The Olympic barbell is a staple of your home gym. Here’s a detailed look at the best budget Olympic barbells from Rogue, CAP Barbell, and more.
An Olympic barbell is absolutely essential for any home or garage gym.
The barbell powers almost every major lift and exercise in the gym. Squats, deadlifts, bench press, cleans, shoulder press, landmine pulls, etc.
But if you’ve looked around at trying to find one, you’ll notice that Olympic barbells are also a fast way to spend a metric butt-ton of money.
Mid-range barbells cost around $500-700, and the price goes up quickly from there for the premium ones.
Fortunately for most lifters and home gym enthusiasts, you don’t need to spend a ton of money to get a ton of value and use from your barbell. The majority of us can spend $200-300 and get a high-quality barbell that will last countless drops, PRs, and sweaty sessions in the garage.
I’ve been lifting weights since I was a teenager, and in the decades since I’ve tested and used hundreds of different kinds of barbells. From the ones at my local gyms to the line-up of barbells currently lined up in my own home gym, I’ve been around the proverbial block with Olympic barbells.
The good- the bad, and the sucky–I’ve tried just about all of them.
There is a barbell here for just about everyone, from the straight-up beginner to the experienced lifter who wants a high-performance bar without the high-performance price tag.
And of course, they are all priced at $300 (or so) and under, with some of them under $200 (even a Rogue bar).
Read on, find the one that matches your goals and your budget, and let’s get to lifting like kings.
CAP Barbell Olympic Bar – “The Beast”
⭐ Best budget Olympic barbell for intermediate lifters
CAP Barbell makes excellent gear at a very competitive price. Whether it’s weight storage plates, barbell collars, or dumbbells for your home gym, CAP Barbell brings it.
“The Beast” is the budget-friendly Olympic barbell in the CAP line-up of bars. With a less-than-$200 price tag ($175 on Amazon—click here for up-to-date pricing) this Olympic barbell has everything you need to get to work on your big lifts.
The weight loading sleeves are 15” long, the bar is solid rolled steel covered with a black phosphate finish, and the bar has medium depth knurling (no knurling in the center).
CAP’s been at this for a long time, well over 30 years, and “The Beast” strikes an excellent balance between strength (110,000 PSI) and price, making it my top Olympic barbell that is great on price and suitable for intermediate lifters.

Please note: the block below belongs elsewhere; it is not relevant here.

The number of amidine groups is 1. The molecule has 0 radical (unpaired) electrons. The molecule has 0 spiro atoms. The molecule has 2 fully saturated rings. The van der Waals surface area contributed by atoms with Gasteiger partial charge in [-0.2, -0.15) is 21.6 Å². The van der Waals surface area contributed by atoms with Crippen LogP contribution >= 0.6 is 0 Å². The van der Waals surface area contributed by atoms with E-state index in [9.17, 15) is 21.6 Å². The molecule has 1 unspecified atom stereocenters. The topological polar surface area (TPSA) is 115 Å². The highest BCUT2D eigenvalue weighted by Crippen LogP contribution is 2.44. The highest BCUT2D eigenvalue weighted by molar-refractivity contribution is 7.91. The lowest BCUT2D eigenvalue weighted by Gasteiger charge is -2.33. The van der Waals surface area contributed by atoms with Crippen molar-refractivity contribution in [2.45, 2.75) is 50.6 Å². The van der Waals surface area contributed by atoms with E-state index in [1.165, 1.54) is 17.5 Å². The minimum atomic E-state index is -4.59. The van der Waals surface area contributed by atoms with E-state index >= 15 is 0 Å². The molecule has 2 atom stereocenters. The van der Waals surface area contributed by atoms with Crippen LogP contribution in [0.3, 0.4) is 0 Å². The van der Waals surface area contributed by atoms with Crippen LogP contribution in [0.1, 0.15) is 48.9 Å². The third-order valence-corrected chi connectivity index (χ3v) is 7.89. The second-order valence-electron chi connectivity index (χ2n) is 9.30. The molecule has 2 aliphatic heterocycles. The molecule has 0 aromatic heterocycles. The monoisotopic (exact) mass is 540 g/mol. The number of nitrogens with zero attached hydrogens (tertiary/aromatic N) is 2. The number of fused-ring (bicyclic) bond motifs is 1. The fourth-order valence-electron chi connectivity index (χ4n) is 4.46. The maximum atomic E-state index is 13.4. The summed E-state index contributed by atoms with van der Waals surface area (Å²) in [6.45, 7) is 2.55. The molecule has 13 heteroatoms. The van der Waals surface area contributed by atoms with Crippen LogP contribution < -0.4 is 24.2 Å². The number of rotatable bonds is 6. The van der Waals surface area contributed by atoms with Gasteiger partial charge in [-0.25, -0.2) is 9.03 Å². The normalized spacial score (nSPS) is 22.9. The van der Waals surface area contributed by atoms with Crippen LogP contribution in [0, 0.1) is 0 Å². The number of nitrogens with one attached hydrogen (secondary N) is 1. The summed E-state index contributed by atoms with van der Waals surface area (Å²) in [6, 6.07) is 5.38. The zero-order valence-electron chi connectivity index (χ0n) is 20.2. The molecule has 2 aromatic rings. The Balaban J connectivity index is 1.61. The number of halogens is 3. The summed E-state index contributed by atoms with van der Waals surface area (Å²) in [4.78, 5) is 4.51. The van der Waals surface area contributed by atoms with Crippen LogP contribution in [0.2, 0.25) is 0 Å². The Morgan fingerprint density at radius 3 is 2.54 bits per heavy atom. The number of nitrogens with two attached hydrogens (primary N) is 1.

Synergee Olympic Barbells for Men and Women
⭐ Best Olympic barbell for $200
When COVID shut down my local gyms in the spring of 2020, I, like just about every other meathead on the planet, scrambled to buy gym equipment to start building a training area at home.
Synergee’s Olympic barbell was the first barbell I was able to get my hands on, and it’s since become my primary all-purpose Olympic lifting bar.
I love everything about it—the bushings roll smoothly, the blue caps pop in my home gym, and the 1.2mm diamond knurling provides a killer balance of grip without shredding the hands. Each sleeve has five needle bearings and the bar is rated for a hefty 1500lb.
Synergee offers these Olympic barbells at a cheap price, just $200 for the one pictured below (20kg). Although Synergee is a Canadian company (gotta rep the Maple Leaf!), they ship internationally off their website and through Amazon.
Rogue Ohio Barbell – Black Oxide
⭐ Best cheap Olympic barbell for serious lifters
The Rogue Ohio Bar is one of the best all-time barbells on the market, and it is hands down my top Rogue barbell for most people. It’s been around so long and gotten so much love from athletes, gym owners, and Olympic lifters that it’s become a legend in its own right.
Even though it’s priced about $100 more than the Synergee and CAP Barbell bars, there are plenty of good reasons to include it in this list of the best cheap Olympic barbells.